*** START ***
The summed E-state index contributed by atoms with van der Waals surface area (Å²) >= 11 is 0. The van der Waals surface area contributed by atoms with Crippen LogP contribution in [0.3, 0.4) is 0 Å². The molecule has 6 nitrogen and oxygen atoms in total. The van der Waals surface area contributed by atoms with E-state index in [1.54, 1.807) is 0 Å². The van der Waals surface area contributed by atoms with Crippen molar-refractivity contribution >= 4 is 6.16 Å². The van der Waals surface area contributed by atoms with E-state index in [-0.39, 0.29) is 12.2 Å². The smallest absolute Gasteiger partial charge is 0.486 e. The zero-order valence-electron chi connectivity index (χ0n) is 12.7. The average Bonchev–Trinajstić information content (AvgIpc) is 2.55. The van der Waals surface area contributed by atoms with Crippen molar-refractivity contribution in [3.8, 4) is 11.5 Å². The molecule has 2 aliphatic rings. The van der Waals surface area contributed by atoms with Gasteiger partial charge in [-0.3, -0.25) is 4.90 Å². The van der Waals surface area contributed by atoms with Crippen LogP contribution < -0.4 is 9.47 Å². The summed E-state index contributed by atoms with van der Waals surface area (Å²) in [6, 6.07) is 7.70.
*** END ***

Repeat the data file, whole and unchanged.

The summed E-state index contributed by atoms with van der Waals surface area (Å²) >= 11 is 0. The van der Waals surface area contributed by atoms with Crippen LogP contribution in [0.3, 0.4) is 0 Å². The molecule has 6 nitrogen and oxygen atoms in total. The van der Waals surface area contributed by atoms with E-state index in [1.54, 1.807) is 0 Å². The van der Waals surface area contributed by atoms with Crippen molar-refractivity contribution >= 4 is 6.16 Å². The van der Waals surface area contributed by atoms with E-state index in [-0.39, 0.29) is 12.2 Å². The smallest absolute Gasteiger partial charge is 0.486 e. The zero-order valence-electron chi connectivity index (χ0n) is 12.7. The average Bonchev–Trinajstić information content (AvgIpc) is 2.55. The van der Waals surface area contributed by atoms with Crippen molar-refractivity contribution in [3.8, 4) is 11.5 Å². The molecule has 2 aliphatic rings. The van der Waals surface area contributed by atoms with Gasteiger partial charge in [-0.3, -0.25) is 4.90 Å². The van der Waals surface area contributed by atoms with Crippen LogP contribution < -0.4 is 9.47 Å². The summed E-state index contributed by atoms with van der Waals surface area (Å²) in [6, 6.07) is 7.70.